January 6, 2013
The Blessings of Atheism
“It Is Here And It Is Now!”
By SUSAN JACOBY
IN a recent conversation with a fellow journalist, I voiced my exasperation at the endless talk about faith in God as the only consolation for those devastated by the unfathomable murders in Newtown, Conn. Some of those grieving parents surely believe, as I do, that this is our one and only life. Atheists cannot find solace in the idea that dead children are now angels in heaven. “That only shows the limits of atheism,” my colleague replied. “It’s all about nonbelief and has nothing to offer when people are suffering.”
This widespread misapprehension that atheists believe in nothing positive is one of the main reasons secularly inclined Americans — roughly 20 percent of the population— do not wield public influence commensurate with their numbers. One major problem is the dearth of secular community institutions. But the most powerful force holding us back is our own reluctance to speak, particularly at moments of high national drama and emotion, with the combination of reason and passion needed to erase the image of the atheist as a bloodless intellectual robot.
The secular community is fearful of seeming to proselytize. When giving talks on college campuses, I used to avoid personal discussions of my atheism. But over the years, I have changed my mind because such diffidence contributes to the false image of the atheist as someone whose convictions are removed from ordinary experience. It is vital to show that there are indeed atheists in foxholes, and wherever else human beings suffer and die.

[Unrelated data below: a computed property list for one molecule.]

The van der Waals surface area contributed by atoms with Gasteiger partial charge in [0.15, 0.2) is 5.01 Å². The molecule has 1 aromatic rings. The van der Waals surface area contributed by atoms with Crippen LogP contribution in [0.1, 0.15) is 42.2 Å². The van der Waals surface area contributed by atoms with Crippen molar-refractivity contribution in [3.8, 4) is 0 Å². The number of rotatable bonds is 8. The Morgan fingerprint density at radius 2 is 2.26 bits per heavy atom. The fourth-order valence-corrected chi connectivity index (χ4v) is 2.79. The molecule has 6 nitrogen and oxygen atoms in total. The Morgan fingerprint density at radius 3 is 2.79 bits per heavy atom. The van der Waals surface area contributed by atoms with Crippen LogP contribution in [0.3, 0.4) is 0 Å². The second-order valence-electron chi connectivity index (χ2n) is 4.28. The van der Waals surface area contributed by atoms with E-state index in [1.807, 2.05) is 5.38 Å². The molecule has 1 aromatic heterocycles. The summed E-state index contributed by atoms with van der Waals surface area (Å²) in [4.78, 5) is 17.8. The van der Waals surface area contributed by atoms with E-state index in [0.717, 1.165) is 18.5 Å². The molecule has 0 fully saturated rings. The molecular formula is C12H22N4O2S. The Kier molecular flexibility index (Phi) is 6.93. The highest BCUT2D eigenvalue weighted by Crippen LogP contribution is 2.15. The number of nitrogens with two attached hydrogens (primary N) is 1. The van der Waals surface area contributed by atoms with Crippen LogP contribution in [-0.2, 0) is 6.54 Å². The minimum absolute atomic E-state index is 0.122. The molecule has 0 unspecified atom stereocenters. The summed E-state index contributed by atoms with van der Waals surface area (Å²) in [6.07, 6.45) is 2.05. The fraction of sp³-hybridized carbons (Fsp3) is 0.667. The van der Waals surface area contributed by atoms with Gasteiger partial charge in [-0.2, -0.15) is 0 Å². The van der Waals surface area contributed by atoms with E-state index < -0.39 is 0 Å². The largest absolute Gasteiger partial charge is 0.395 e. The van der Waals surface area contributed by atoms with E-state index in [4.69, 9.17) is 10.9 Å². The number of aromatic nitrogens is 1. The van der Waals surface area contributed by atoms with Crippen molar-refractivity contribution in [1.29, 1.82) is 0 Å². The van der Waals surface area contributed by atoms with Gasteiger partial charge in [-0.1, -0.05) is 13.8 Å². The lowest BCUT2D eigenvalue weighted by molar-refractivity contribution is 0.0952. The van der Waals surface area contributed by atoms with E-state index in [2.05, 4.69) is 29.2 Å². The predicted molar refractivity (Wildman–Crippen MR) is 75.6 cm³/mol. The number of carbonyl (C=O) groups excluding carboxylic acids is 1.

Now when students ask how I came to believe what I believe, I tell them that I trace my atheism to my first encounter, at age 7, with the scourge of polio. In 1952, a 9-year-old friend was stricken by the disease and clinging to life in an iron lung. After visiting him in the hospital, I asked my mother, “Why would God do that to a little boy?” She sighed in a way that telegraphed her lack of conviction and said: “I don’t know. The priest would say God must have his reasons, but I don’t know what they could be.”
Just two years later, in 1954, Jonas Salk’s vaccine began the process of eradicating polio, and my mother took the opportunity to suggest that God may have guided his research. I remember replying, “Well, God should have guided the doctors a long time ago so that Al wouldn’t be in an iron lung.” (He was to die only eight years later, by which time I was a committed atheist.)
The first time I told this story to a class, I was deeply gratified when one student confided that his religious doubts arose from the struggles of a severely disabled sibling, and that he had never been able to discuss the subject candidly with his fundamentalist parents. One of the most positive things any atheist can do is provide a willing ear for a doubter — even if the doubter remains a religious believer.
IT is primarily in the face of suffering, whether the tragedy is individual or collective, that I am forcefully reminded of what atheism has to offer. When I try to help a loved one losing his mind to Alzheimer’s, when I see homeless people shivering in the wake of a deadly storm, when the news media bring me almost obscenely close to the raw grief of bereft parents, I do not have to ask, as all people of faith must, why an all-powerful, all-good God allows such things to happen.